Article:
Former Prime Minister Alexander Stubb and former Foreign Minister Pekka Haavisto will meet in a second round on February 11.
Alexander Stubbe of Finland’s center-right National Union Party won the first round of the presidential election and will face Pekka Haavisto of the liberal Green Party in a runoff two weeks later.
When all the votes from Sunday’s election were counted, Mr. Stubbe was in second place with 27.2%, followed by Mr. Haavisto with 25.8%, with nationalist Jussi Halaaho in third place with 19%. Voter turnout was 71.5%.
The top two will compete in the finals on February 11th.
Finland is electing a new president to take on a new role within NATO after ending decades of non-alignment and joining the Western defense alliance following Russia’s invasion of Ukraine.
Mr Stubb, a former prime minister, told supporters: “As you know, we have made it to the final, but the competition begins now.”
Second round rival, former foreign minister HarvistHe is a human rights activist who also worked as a peace negotiator.
If elected, Haavisto will become Finland’s first openly gay president.
“Our task now is to reach out to those whose candidates did not make it to the second round,” Haavisto said in a speech to supporters.
war in ukraine
The role of the President of Finland requires working closely with the government to lead foreign and security policy, representing the country at NATO meetings, and serving as the Supreme Commander of the Finnish Defense Forces.
All three leading candidates were supporters of Ukraine and called for tough measures against Russia.
“Looking at the two people who made it to the next round, foreign policy experience might be what people were looking for,” Hanna Ojanen, head of political science research at Tampere University, told AFP when the results were revealed. told the news agency.
During the campaign, both Mr. Stubbe and Mr. Haavisto pivoted to political centrist positions, while Mr. Halaaho remained on the right-wing conservative side.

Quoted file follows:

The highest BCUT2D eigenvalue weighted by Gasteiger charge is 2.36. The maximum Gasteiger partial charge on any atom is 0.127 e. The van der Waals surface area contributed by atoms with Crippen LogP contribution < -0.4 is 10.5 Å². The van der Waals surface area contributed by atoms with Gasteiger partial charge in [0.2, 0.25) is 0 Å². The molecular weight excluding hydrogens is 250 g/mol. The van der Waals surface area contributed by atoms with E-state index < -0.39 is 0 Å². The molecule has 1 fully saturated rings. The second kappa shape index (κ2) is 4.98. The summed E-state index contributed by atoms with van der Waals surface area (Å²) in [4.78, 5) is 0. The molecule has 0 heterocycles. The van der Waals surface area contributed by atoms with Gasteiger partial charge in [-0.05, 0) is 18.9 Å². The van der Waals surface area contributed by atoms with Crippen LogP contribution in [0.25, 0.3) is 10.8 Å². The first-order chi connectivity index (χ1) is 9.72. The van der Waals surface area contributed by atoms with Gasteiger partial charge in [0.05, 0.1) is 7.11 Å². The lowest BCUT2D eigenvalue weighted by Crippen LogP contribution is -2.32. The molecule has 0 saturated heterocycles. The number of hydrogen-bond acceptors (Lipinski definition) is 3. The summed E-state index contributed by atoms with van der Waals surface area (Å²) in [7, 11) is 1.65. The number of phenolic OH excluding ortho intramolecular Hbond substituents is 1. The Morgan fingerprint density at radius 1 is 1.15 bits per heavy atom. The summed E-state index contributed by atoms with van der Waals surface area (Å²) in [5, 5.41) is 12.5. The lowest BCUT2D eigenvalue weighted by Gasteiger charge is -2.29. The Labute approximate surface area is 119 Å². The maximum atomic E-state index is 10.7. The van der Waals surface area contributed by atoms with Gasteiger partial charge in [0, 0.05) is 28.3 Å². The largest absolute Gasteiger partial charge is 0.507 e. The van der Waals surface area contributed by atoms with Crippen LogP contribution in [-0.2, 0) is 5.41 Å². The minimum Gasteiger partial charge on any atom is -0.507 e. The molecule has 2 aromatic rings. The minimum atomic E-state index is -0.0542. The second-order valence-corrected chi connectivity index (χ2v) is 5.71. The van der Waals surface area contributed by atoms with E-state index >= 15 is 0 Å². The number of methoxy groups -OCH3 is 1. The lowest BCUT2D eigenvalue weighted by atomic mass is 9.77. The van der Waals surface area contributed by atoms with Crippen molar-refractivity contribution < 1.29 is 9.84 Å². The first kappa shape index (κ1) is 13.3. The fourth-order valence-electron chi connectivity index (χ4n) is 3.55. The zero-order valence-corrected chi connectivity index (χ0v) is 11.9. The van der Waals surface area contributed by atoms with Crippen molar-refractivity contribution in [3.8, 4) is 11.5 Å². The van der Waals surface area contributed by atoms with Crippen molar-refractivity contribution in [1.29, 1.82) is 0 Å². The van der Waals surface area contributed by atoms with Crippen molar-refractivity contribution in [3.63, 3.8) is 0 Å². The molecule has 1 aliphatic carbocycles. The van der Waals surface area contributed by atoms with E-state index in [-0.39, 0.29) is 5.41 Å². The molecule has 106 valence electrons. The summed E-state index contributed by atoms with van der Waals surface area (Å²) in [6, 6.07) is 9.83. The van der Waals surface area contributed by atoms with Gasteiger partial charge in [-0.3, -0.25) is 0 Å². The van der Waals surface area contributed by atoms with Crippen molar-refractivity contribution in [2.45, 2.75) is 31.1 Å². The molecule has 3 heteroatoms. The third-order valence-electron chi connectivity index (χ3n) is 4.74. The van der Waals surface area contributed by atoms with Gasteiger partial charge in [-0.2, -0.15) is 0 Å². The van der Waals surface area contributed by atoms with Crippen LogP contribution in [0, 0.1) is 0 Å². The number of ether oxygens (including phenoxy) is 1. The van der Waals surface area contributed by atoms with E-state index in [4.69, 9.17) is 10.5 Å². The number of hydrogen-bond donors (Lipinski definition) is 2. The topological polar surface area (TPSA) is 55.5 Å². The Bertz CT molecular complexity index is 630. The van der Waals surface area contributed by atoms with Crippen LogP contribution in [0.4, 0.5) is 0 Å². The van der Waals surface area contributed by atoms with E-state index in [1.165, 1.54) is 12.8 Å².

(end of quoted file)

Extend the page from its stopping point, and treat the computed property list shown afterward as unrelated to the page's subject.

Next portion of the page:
For many Finns, the nationalist Halaaho is a divisive figure who attracts both loyal supporters and staunch opponents.
One early voter in Helsinki, Lina Bokša, 26, told Reuters that voting in the election was especially important because of the war in Ukraine and the difficult situation it had created.
Boksha said Stubb, who is seen by Finns as a cosmopolitan and pro-European man, is the right person to lead the country’s foreign policy at this time.
“I voted for Alexander Stubbe because I think he is very good at dealing with other countries and has good relationships with people outside of Finland,” she told a friend who was going to vote on Sunday. said Boksha, who had gone out with her baby to accompany her.
Jere Markkinen, a 22-year-old mechanical engineering student, took a different view.
“He doesn’t think so.” [Stubb] Markkinen told Reuters he would make a very good president, adding that he had voted for Haavisto in advance, as he seemed to want to represent himself rather than the people.
“He has experience in foreign politics and is known for generally acting smartly, unlike other candidates.”
Voter Hannu Kushti told AFP the country needed a president with “leadership” and “humanity”.
“Of course you have to be tough when you need to be,” he added.
Finland’s entry into NATO last year led to threats of “countermeasures” from Russia, with which it shares the entire 1,340km (830 miles) land border.
Finland closed its border with Russia in December in response to a surge in migrants attempting to cross. Moscow denied Finland’s claims that it was sending migrants.
The Finnish border serves as the outer border of the European Union to the east and represents the northeastern flank of NATO.
Finland’s new president will replace the 75-year-old incumbent Sauli Niinisto, who will have to step down after two six-year terms.
During his tenure, he earned the nickname “Putin’s Whisperer” for his role in maintaining close ties with Russia, which has long been an important role for Finland’s president.